Methods for preparing agar without a flow-hood?

Good day everyone,

I am at that point where i’ve been deeply considering isolating pure cultures.
Right now, my approach has been rather low-tek, to get me by with just a still air box and a pressure canner.

However, pouring agar in a still air box seems highly impractical and was wondering if there are any alternatives; that don’t require a flow hood for pouring agar efficiently?

Considering turning 50ml glass jars into big agar plates, with a injection and air-port. That may do the trick; just pre-pour the agar and pressure sterilize it. Then inoculate…

hey merlyn,

what issues have you been running into with pouring agar in the SAB? my general process has been to mix and pre-sterilize agar in lab media jars in a pressure cooker, then pour a few stacks of plates in a SAB.

i’d say after some practice that contamination rates are maybe 5% or less. often batches are poured with no contaminated plates.

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I think you are onto the right answer. In basic terms:

  • Prepare the medium
  • Pour in sterializable containers (but not in sterial conditions)
  • Then sterialize the filled containers.

I’ve seen lots of people get by with wide but short jam jars for this. Another cool thing I saw was small liquor bottles (like the 2€ ones you see at the checkout) laid on their side to cool.

I haven’t done it this way but the main drawback I see is the number of “plates” you can make out of one run of the autoclave/pressure cooker is lower. But in terms of effectiveness I think it is great.

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+1 to this question. My technique for pouring plates is identical whether using a flowhood or SAB. The only real difference I experience is the slight restriction of movement of my arms and reduced visibility when using the SAB.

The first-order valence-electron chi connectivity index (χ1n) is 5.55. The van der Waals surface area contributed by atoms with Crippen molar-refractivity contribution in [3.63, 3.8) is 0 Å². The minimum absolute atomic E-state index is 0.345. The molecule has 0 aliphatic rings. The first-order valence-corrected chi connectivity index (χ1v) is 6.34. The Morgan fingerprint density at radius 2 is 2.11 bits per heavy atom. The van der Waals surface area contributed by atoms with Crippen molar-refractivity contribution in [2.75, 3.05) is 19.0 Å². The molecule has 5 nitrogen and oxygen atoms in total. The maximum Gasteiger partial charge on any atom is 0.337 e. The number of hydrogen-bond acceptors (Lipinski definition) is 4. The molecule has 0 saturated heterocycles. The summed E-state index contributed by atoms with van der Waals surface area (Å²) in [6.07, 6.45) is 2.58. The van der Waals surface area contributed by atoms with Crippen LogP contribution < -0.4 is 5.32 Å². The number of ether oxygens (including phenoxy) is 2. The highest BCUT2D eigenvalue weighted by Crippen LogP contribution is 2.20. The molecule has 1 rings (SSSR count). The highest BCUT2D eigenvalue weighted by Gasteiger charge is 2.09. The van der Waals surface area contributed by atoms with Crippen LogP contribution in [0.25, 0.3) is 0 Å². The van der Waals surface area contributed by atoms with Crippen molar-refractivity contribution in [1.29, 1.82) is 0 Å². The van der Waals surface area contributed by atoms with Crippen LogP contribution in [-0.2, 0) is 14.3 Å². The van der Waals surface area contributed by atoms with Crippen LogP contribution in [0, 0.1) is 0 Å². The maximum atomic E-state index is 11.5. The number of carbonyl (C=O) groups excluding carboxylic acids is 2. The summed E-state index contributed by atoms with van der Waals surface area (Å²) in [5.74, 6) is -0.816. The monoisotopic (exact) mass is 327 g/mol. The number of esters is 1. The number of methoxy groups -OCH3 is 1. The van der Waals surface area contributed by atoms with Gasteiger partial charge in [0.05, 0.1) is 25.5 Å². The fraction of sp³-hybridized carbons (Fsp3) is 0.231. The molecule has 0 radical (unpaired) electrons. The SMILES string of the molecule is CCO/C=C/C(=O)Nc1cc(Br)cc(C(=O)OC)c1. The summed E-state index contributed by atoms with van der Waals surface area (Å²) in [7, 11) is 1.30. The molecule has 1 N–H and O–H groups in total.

I’d say the practice of pouring plates in a SAB also improves overall comfort and success with other SAB work, such as doing transfers.

:point_up: +1

The pre-pour technique outlined by @Lando is a solid alternative. I’ve done this with glass (soda lime) petri dishes and it works well. The main consideration is ensuring the stack is kept upright throughout the sterilization run and especially during the cooling phase (assuming you let the agar cool and solidify in the PC), otherwise you’re going to have a mess.

Using small glass jars instead of petri dishes could save you a lot of money. I wouldn’t bother with the air-port; not necessary for agar. I wouldn’t bother with the injection port either but I’m assuming you want a way to do agar → LC and LC → agar transfers in the open air.

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Hey Moss,

Haven’t tried pouring agar yet. Been mentally preparing myself and just heard from other friends in the field that pouring agar in a SAB is very difficult. Almost getting the impression that its undoable.

However, always; where there is a will, there is a way and i trust that.

@Lando and @glyph, thank you for those awesome options. I am going to try a pour and no-pour technique and see which one works easier for me in the long run.
@glyph interesting, the intention was to use an injection port on a few just for the initial A1 inoculation. Afterwards I will just sub-culture from the master plate/jar.
I got a whole bunch of plastic (yes diabolical plastic!) petri dishes that i dont want to waste so I’ll definitely try that in the SAB with regards to what you outlined.

Got a whole bunch of 50ml glass jars leftover from a past business adventure that stopped, so will be lovely to recycle and use those. In the steps outlined by @Lando

Thanks everyone, ill keep you all posted with pictures of your suggestions in implementation.

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This hurts my heart :cry: Just kidding :wink: But seriously, I hope you’ll give the SAB a shot before deciding it’s undoable. I’ve poured literally hundreds of plates in a SAB with super minimal contam rates. I wanted to link to some Shroomery threads on this subject but it appears to be down at the moment. So much of this hobby is about experience - take what you hear from hobbyists and try it for yourself.